Importance Of Great Literature
( Originally Published Early 1900's )
NO greater good fortune can befall a child than to be born into a home where the best books are read, the best music interpreted, and the best talk enjoyed. For in these privileges the richest educational opportunities are supplied. Many things are said to which he lacks the key; but the atmosphere of such a home envelops him in the most receptive years; his imagination is arrested by pictures, sounds, images, facts, which fall into it like seeds into a quick soil; his memory is stored without conscious effort. It is his greatest privilege that a life so large and rich receives him with unstinted hospitality, and offers him all he can receive.
The boy who hears the talk of cultivated men and women at table about current affairs and subjects of permanent interest has the very finest of educational opportunities; the boy who listens to talk which is intentionally brought down to the level of his intelligence is by that act robbed of his opportunities. Parents make no more serious mistake than taking the tone of the family life from the children instead of giving that life, clearly and pervasively, the tone of their own ideals, convictions, and intelligence. Nature does not present one aspect to children, another to mature persons, and a third to the aged; she presents the same phenomena to all, and each age takes that which appeals to it, dimly discerning, at the same time, the larger aspects which are to disclose themselves later on.
There are a great many so-called children's books which are wholesome, entertaining, and educative in a high degree; but they possess these high qualities not because they are children's books, but because they are genuine, veracious, vital, and human; because, in a word, they disclose in their measure the same qualities which make the literary masterpieces what they are. It is a peculiarity of such books that they are quite as interesting to mature as to young readers. Of the great mass of books written specifically for children it is not too much to say that it is a sin to put them in the hands of those who have no standards and are dependent upon the judgment and taste of their elders; a sin against the child's intelligence, growth, and character. Some of these books are innocuous save as wasters of time; many more are sentimental, untrue, and cheap; some are vulgar.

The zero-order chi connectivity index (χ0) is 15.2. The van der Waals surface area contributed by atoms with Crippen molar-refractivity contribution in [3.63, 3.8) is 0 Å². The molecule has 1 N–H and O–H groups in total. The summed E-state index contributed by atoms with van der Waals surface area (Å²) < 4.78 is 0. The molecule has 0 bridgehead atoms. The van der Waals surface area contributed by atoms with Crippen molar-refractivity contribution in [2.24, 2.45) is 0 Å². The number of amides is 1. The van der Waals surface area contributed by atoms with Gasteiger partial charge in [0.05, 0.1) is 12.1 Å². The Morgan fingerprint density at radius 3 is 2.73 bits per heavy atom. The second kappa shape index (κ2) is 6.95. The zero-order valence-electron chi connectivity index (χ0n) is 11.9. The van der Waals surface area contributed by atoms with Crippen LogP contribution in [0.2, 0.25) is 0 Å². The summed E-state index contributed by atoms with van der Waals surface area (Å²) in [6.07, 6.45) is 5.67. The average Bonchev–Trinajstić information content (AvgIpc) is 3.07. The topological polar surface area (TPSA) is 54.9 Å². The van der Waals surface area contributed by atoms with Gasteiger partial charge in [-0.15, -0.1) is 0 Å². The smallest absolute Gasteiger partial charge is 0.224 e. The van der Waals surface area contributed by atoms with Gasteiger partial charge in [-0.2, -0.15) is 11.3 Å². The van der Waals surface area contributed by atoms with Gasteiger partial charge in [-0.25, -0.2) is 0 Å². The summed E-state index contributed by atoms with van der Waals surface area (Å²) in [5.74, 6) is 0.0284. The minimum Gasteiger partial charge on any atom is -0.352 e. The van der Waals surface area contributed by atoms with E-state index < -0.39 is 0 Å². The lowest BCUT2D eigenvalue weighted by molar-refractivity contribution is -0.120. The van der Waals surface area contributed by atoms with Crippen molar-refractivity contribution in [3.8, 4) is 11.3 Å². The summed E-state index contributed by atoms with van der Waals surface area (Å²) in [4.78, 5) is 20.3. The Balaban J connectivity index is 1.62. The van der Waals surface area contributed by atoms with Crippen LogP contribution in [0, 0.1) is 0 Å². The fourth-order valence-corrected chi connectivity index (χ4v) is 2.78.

The years which are given over to this artificially prepared reading matter-for it is a profanation to call it literatureare precisely the years when the mind is being most deeply stirred; when the seeds of thought are dropping silently down into the secret and hidden places of the nature. They are the years which decide whether a man shall be creative or imitative; whether he shall be an artist or an artisan. For such a plastic and critical time nothing that can inspire, enrich, and liberate is too good; indeed, the very highest use to which the finest results of human living and doing and thinking and speaking can be put is to feed the mind of childhood in those memorable years when the spirit is finding itself and feeling the beauty of the world. This is the moment when the race takes the child by the hand, and, leaning over it in the silence of solitary hours, whispers to it those secrets of beauty and power and knowledge in the possession of which the mastery of life lies. This is the time when the boy who is to write "Kenilworth" is learning, with bated breath, the great stories and traditions of his race; when the boy who is to write the lines on Tintern Abbey is feeling the wonder of the world and the mystery of fate; when the boy who is to write the "Idylls of the King" is playing at knighthood with his brothers and sisters in the Lincolnshire fields, and the brave group of noble boys and girls are weaving endless romances of old adventure and chivalry. This is the time when, as a rule, the intellectual fortunes of the child are settled for all time.